flat, and free to find a new opportunity in Asia.

"I was looking for English teaching work but there was nothing in Sihanoukville,

then my so-called Khmer friends showed me this place for rent as a going concern.

The Sunny Bar it was called. I thought it was fabulous."

The friends were on the staff and their purpose was to find someone like Howell in

order to keep their jobs.

"The landlord wanted $1,000 a month but accepted $700 and I still really wasn't

sure about the cashflow, but I was strongly persuaded by the two staff guys who of

course wanted to keep their jobs."

It was already running well, the business was growing, occupancy was good, the location

was excellent and the high season was just starting. All Howell had to do was keep

it ticking over.

He blew it.

"I needed to upgrade the power supply as there wasn't enough. That cost me $2,000,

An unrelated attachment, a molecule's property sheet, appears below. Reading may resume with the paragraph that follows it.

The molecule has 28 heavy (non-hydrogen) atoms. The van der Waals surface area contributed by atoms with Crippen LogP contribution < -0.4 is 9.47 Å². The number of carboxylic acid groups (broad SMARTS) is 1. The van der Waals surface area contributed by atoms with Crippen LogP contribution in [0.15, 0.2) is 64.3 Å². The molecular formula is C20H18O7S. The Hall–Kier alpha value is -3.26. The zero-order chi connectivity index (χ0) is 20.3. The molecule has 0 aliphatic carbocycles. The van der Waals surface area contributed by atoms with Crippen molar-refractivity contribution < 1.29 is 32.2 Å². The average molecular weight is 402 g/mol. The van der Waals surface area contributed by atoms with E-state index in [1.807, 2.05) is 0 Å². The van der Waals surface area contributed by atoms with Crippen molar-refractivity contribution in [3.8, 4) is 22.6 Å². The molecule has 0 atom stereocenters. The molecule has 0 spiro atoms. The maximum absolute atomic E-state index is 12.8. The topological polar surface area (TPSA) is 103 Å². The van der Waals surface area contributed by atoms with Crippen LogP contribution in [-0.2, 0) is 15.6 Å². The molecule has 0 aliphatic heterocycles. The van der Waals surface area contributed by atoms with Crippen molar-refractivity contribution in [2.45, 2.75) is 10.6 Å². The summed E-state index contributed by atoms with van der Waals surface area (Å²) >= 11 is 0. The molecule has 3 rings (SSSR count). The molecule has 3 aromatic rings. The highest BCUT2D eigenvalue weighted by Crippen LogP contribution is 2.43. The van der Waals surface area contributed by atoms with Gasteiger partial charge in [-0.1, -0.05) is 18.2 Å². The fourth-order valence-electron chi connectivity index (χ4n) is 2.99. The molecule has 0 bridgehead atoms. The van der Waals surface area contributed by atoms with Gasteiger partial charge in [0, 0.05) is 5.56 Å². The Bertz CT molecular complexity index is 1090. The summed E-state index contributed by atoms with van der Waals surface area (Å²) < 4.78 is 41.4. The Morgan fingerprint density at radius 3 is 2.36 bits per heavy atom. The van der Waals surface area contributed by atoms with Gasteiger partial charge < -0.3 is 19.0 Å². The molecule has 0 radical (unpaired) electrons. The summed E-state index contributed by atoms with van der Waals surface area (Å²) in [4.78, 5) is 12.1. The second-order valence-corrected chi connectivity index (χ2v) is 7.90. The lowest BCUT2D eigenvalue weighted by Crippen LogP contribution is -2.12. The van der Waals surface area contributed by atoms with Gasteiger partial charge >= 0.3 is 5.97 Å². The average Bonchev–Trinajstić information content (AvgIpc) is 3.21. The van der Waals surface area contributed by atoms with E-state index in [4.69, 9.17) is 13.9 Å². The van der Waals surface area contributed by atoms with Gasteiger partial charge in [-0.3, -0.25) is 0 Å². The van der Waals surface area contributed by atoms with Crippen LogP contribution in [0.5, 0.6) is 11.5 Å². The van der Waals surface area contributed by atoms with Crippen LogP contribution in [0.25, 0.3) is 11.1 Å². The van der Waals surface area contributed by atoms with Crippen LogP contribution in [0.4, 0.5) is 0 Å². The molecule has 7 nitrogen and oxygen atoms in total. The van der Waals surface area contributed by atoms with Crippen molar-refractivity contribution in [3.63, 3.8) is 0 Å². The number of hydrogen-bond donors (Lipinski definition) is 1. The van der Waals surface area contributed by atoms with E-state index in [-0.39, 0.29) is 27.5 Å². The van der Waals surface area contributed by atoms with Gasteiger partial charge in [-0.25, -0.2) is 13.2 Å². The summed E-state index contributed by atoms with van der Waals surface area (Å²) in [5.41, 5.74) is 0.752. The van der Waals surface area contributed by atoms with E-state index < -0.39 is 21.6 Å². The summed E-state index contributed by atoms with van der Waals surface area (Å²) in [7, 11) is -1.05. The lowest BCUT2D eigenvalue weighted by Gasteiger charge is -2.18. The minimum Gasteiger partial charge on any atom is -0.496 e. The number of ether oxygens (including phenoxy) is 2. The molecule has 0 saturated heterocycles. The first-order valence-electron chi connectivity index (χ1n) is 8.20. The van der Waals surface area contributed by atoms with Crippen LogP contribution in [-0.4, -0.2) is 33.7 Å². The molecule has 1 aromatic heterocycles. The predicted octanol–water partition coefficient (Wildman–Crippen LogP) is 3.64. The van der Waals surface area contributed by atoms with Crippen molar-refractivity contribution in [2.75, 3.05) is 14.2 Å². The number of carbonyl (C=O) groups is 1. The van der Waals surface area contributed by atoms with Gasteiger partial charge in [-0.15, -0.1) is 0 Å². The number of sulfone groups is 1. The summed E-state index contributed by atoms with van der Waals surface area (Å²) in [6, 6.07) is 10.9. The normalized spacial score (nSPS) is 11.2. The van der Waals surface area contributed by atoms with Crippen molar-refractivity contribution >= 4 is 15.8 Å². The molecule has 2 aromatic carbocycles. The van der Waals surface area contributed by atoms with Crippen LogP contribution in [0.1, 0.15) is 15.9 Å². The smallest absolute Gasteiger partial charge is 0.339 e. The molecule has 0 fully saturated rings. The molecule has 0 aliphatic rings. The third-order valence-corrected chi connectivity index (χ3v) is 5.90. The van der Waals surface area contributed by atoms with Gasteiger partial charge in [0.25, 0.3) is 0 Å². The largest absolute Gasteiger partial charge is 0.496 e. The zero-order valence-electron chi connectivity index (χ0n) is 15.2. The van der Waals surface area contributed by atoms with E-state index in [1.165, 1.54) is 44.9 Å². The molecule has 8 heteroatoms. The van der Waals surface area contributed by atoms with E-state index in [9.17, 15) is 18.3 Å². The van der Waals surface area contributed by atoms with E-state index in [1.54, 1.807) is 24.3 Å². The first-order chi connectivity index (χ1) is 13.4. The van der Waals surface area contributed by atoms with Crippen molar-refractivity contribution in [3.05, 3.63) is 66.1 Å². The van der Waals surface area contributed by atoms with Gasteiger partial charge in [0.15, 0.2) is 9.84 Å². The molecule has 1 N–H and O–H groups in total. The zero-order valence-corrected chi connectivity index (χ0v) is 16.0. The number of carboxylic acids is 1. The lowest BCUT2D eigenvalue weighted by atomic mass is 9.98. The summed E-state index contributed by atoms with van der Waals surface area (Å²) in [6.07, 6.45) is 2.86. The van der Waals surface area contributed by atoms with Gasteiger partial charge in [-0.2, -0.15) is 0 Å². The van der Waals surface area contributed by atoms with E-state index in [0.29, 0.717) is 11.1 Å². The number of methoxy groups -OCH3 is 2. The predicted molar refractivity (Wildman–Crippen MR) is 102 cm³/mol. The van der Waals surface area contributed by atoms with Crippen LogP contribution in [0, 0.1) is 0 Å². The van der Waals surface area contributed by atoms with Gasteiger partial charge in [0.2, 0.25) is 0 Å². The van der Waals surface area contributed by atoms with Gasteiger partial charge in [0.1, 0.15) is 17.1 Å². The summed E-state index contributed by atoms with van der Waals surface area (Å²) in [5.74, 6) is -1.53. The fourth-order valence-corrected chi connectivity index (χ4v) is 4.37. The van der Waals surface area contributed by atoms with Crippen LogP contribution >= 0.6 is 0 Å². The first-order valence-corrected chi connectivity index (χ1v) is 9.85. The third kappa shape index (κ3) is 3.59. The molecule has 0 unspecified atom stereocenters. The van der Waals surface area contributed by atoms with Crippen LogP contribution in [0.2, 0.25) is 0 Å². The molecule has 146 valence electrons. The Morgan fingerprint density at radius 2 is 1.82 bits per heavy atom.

at least that's what they told me. I also built a new kitchen as the existing one

was a shithole and that cost me a few thousand more. The places around me don't do

much food, so I had the opportunity to have a profitable, high-quality restaurant

exclusively at the Serendipity end.

"I found out later that the manager was jacking up the materials and labor prices

and putting half of it in his pocket.

"I knew the staff were up to monkey business, stealing money from the cash sales,

so I sacked the manager. At one stage later on I fired all the staff for stealing.

They just kept doing it. It's a constant risk for everyone in business here. You

can only prevent it by not trusting staff and watching your money very closely. They'll

pinch anything, they've even stolen my clothes and shoes. They break into guest rooms,

they steal with fishing rods poked through security grating."